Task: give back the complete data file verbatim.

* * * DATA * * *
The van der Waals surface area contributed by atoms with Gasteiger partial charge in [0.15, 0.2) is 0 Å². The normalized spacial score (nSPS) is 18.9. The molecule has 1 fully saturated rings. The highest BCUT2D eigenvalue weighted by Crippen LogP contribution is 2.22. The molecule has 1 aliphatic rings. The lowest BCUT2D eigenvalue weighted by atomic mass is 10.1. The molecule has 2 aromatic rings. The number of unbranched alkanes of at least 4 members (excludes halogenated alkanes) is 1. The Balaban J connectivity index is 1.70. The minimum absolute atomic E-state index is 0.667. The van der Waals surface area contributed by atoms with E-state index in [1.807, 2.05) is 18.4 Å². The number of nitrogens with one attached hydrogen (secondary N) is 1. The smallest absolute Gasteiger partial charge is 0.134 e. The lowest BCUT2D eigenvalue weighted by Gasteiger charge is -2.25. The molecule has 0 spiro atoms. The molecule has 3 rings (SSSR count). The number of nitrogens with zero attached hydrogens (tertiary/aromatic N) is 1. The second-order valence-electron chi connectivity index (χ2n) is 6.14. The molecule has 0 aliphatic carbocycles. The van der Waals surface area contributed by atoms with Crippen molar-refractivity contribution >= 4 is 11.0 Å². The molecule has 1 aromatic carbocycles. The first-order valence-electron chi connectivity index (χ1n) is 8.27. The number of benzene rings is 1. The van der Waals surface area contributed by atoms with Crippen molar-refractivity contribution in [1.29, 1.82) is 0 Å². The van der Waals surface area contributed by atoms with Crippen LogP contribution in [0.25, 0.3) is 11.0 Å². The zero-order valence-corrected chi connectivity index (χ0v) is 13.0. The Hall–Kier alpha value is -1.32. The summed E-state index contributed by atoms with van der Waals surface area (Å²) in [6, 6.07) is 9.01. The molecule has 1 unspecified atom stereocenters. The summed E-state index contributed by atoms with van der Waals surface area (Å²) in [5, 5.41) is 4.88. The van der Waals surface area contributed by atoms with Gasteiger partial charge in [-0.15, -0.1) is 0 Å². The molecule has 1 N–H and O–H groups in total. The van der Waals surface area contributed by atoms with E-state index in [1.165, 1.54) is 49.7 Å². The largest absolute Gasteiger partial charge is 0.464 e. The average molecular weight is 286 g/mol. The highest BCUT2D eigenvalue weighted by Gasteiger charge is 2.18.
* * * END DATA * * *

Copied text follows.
The van der Waals surface area contributed by atoms with Gasteiger partial charge in [0.15, 0.2) is 0 Å². The normalized spacial score (nSPS) is 18.9. The molecule has 1 fully saturated rings. The highest BCUT2D eigenvalue weighted by Crippen LogP contribution is 2.22. The molecule has 1 aliphatic rings. The lowest BCUT2D eigenvalue weighted by atomic mass is 10.1. The molecule has 2 aromatic rings. The number of unbranched alkanes of at least 4 members (excludes halogenated alkanes) is 1. The Balaban J connectivity index is 1.70. The minimum absolute atomic E-state index is 0.667. The van der Waals surface area contributed by atoms with E-state index in [1.807, 2.05) is 18.4 Å². The number of nitrogens with one attached hydrogen (secondary N) is 1. The smallest absolute Gasteiger partial charge is 0.134 e. The lowest BCUT2D eigenvalue weighted by Gasteiger charge is -2.25. The molecule has 0 spiro atoms. The molecule has 3 rings (SSSR count). The number of nitrogens with zero attached hydrogens (tertiary/aromatic N) is 1. The second-order valence-electron chi connectivity index (χ2n) is 6.14. The molecule has 0 aliphatic carbocycles. The van der Waals surface area contributed by atoms with Crippen molar-refractivity contribution >= 4 is 11.0 Å². The molecule has 1 aromatic carbocycles. The first-order valence-electron chi connectivity index (χ1n) is 8.27. The number of benzene rings is 1. The van der Waals surface area contributed by atoms with Crippen molar-refractivity contribution in [1.29, 1.82) is 0 Å². The van der Waals surface area contributed by atoms with Crippen LogP contribution in [0.25, 0.3) is 11.0 Å². The zero-order valence-corrected chi connectivity index (χ0v) is 13.0. The Hall–Kier alpha value is -1.32. The summed E-state index contributed by atoms with van der Waals surface area (Å²) in [6, 6.07) is 9.01. The molecule has 1 unspecified atom stereocenters. The summed E-state index contributed by atoms with van der Waals surface area (Å²) in [5, 5.41) is 4.88. The van der Waals surface area contributed by atoms with Gasteiger partial charge in [-0.15, -0.1) is 0 Å². The molecule has 1 N–H and O–H groups in total. The van der Waals surface area contributed by atoms with E-state index in [1.165, 1.54) is 49.7 Å². The largest absolute Gasteiger partial charge is 0.464 e. The average molecular weight is 286 g/mol. The highest BCUT2D eigenvalue weighted by Gasteiger charge is 2.18.